Chestnut Lodge Wargames Group

CLWG Games Weekend 1995 – Saturday

One from the archives, an account of the CLWG games weekend in April 1995, previously printed in milmud 21 years ago, in two parts originally hosted on James Kemp’s gaming blog Cold Steel. Of note that this games weekend was in the era when CLWG actually met at Chestnut Lodge in South London.

CLWG Games Weekend 1995 – Saturday

The CLWG Games Weekend was the first Chestnut Lodge event I attended and I must say that I enjoyed it. I was fortunate enough to have read the last few editions of milmud so I had a vague-ish idea of what was going on. I managed to find chestnut lodge eventually and turned up in the middle of the first turn for origins World War One.

The CLWG Games Weekend 1995

Origins of World War One

The Gräf & Stift automobile ridden in by the A...

The Gräf & Stift automobile ridden in by the Archduke Franz Ferdinand at the time of his assassination. (Photo credit: Wikipedia)

This was a rather intriguing game, with a good dash of paranoia all round. The game went quite well, although the timing was a bit confused. It wasn’t clear to the players what year it was, although I am sure that the umpires knew quite well. This wasn’t a serious problem in the sense that everything happened when it happened and not in any particular time sequence. At least that’s how I perceived it to be, I may be wrong. I’ll say no more as I’m sure others are better placed to offer more constructive stuff.

Pickles’ Railway Game

The next thing I was involved in was Jonathon Pickles Railway game. From talking to Jonathon this started out as a time-filler and grew into a behemoth so fast that he was forced to put it out of its misery on the Saturday evening.

It was a very good game as it went, although I thought that it went a bit slowly. Jon blames that on the lack of mechanical counting devices and help in sorting out the railways. Doing everything manually took time and contributed to the sudden demise of the game.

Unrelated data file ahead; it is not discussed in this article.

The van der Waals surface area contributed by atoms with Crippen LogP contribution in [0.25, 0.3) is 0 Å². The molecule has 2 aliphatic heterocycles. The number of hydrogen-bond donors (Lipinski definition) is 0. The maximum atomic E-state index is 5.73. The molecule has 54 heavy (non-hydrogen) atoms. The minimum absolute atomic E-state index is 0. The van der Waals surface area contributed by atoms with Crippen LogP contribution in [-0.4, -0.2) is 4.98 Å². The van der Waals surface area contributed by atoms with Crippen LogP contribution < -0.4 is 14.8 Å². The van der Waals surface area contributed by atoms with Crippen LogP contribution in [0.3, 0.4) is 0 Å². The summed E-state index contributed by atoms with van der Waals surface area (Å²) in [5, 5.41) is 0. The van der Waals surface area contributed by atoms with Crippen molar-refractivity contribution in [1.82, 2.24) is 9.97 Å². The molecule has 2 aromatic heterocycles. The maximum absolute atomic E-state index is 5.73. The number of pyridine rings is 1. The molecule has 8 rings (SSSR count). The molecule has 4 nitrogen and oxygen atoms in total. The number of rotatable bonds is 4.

That apart the game would be worth doing in it’s own right, it was fairly engaging and involved as much activity as one was willing to give it. About the only concept that I didn’t quite get to understand was exactly how the stock market was operating, but then I never actually asked anyone to explain it.

The rest of the game seemed very obvious with only a minor skim through the brief, which seems ideal as I understand that not reading briefing is common. (Government Ministers certainly don’t read their briefing, so why should anyone else be expected to?)

Watch the Skies

As a blow-by-blow account of what I did at the games weekend I ought to mention Jim Wallman’s game, well he brought it along with him anyway. It was an MB game that Games Workshop could have written, the less said the better. Especially as my side (the baddies) got wiped out.

I did play in Jim’s trainer for Watch the Skies which I enjoyed, and managed to get landed with command of the SAS team. In the process of the operation we saw lots of strange stuff, reported it all back to Hereford, and didn’t fire a single shot!

English: C-802 anti-ship missiles carried in t...

English: C-802 anti-ship missiles carried in two launchers with four cells each, installed on the F-22P class frigate PNS Zulfiquar. Picture taken during the ship’s goodwill visit to Port Klang in Malaysia, August 2009. (Photo credit: Wikipedia)

This lead on nicely to the evening session of Watch the Skies. I had arranged with Mukul to join the Chinese team and looked after their operation. I managed to cause a fair amount of paranoia amongst some of the other teams, especially the Brits.

After peacefully resisting any attempt by the British to board my container ship, during which no-one was hurt or threatened by any weapon, the British shot a dozen or so of my crew after attempting to abseil onto the deck of my ship.  I had handcuffed the first two down. After such severe provocation I was forced to retaliate by shooting down the helicopter.

I also engaged the frigate with an ATGW, successfully hitting it amidships. Unfortunately a freighter is no match for a warship, however small, and I had to allow the Brits aboard before the 4.5″ shells hit something vital. After we got the fire out and the Brits had searched the ship, and found nothing with which to justify their piratical actions they apologised and withdrew rapidly.

I have learnt my lesson, there is no paranoia at Chestnut, everyone is out to get everyone else. Next time I’ll have anti-ship missiles.

Written by
Posts: 14
%d bloggers like this: